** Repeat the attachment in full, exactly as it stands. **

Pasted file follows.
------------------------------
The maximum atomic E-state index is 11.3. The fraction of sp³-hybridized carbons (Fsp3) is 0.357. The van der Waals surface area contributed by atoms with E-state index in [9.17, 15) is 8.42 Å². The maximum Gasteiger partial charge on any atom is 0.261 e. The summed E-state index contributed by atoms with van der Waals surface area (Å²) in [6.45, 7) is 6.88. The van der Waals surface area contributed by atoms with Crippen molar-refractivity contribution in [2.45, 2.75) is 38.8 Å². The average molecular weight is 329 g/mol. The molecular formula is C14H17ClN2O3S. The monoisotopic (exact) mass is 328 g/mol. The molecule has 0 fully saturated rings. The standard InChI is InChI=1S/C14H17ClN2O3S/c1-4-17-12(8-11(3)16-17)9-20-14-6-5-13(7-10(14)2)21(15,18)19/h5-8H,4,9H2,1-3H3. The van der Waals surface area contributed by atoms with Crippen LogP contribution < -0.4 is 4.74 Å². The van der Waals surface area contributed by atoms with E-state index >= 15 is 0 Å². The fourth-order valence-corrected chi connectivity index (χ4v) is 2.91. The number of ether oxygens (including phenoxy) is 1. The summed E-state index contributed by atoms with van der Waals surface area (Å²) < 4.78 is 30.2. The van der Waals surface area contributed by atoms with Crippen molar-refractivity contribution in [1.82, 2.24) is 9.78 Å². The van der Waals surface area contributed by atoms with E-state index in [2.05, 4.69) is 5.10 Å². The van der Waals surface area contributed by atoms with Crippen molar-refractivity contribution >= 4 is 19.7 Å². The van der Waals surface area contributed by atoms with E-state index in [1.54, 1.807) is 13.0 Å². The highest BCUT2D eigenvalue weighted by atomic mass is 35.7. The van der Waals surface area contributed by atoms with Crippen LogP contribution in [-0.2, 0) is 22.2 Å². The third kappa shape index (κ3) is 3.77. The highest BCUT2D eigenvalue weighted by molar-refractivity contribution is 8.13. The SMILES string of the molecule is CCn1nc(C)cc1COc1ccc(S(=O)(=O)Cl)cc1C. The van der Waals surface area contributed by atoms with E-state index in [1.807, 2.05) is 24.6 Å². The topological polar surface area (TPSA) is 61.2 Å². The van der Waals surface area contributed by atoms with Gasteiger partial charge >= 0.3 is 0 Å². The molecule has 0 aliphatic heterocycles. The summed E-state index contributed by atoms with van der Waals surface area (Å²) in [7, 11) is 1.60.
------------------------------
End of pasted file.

The maximum atomic E-state index is 11.3. The fraction of sp³-hybridized carbons (Fsp3) is 0.357. The van der Waals surface area contributed by atoms with E-state index in [9.17, 15) is 8.42 Å². The maximum Gasteiger partial charge on any atom is 0.261 e. The summed E-state index contributed by atoms with van der Waals surface area (Å²) in [6.45, 7) is 6.88. The van der Waals surface area contributed by atoms with Crippen molar-refractivity contribution in [2.45, 2.75) is 38.8 Å². The average molecular weight is 329 g/mol. The molecular formula is C14H17ClN2O3S. The monoisotopic (exact) mass is 328 g/mol. The molecule has 0 fully saturated rings. The standard InChI is InChI=1S/C14H17ClN2O3S/c1-4-17-12(8-11(3)16-17)9-20-14-6-5-13(7-10(14)2)21(15,18)19/h5-8H,4,9H2,1-3H3. The van der Waals surface area contributed by atoms with Crippen LogP contribution < -0.4 is 4.74 Å². The van der Waals surface area contributed by atoms with E-state index >= 15 is 0 Å². The fourth-order valence-corrected chi connectivity index (χ4v) is 2.91. The number of ether oxygens (including phenoxy) is 1. The summed E-state index contributed by atoms with van der Waals surface area (Å²) < 4.78 is 30.2. The van der Waals surface area contributed by atoms with Crippen molar-refractivity contribution in [1.82, 2.24) is 9.78 Å². The van der Waals surface area contributed by atoms with E-state index in [2.05, 4.69) is 5.10 Å². The van der Waals surface area contributed by atoms with Crippen molar-refractivity contribution >= 4 is 19.7 Å². The van der Waals surface area contributed by atoms with E-state index in [1.54, 1.807) is 13.0 Å². The highest BCUT2D eigenvalue weighted by atomic mass is 35.7. The van der Waals surface area contributed by atoms with Crippen LogP contribution in [-0.2, 0) is 22.2 Å². The third kappa shape index (κ3) is 3.77. The highest BCUT2D eigenvalue weighted by molar-refractivity contribution is 8.13. The SMILES string of the molecule is CCn1nc(C)cc1COc1ccc(S(=O)(=O)Cl)cc1C. The van der Waals surface area contributed by atoms with E-state index in [1.807, 2.05) is 24.6 Å². The topological polar surface area (TPSA) is 61.2 Å². The van der Waals surface area contributed by atoms with Gasteiger partial charge >= 0.3 is 0 Å². The molecule has 0 aliphatic heterocycles. The summed E-state index contributed by atoms with van der Waals surface area (Å²) in [7, 11) is 1.60.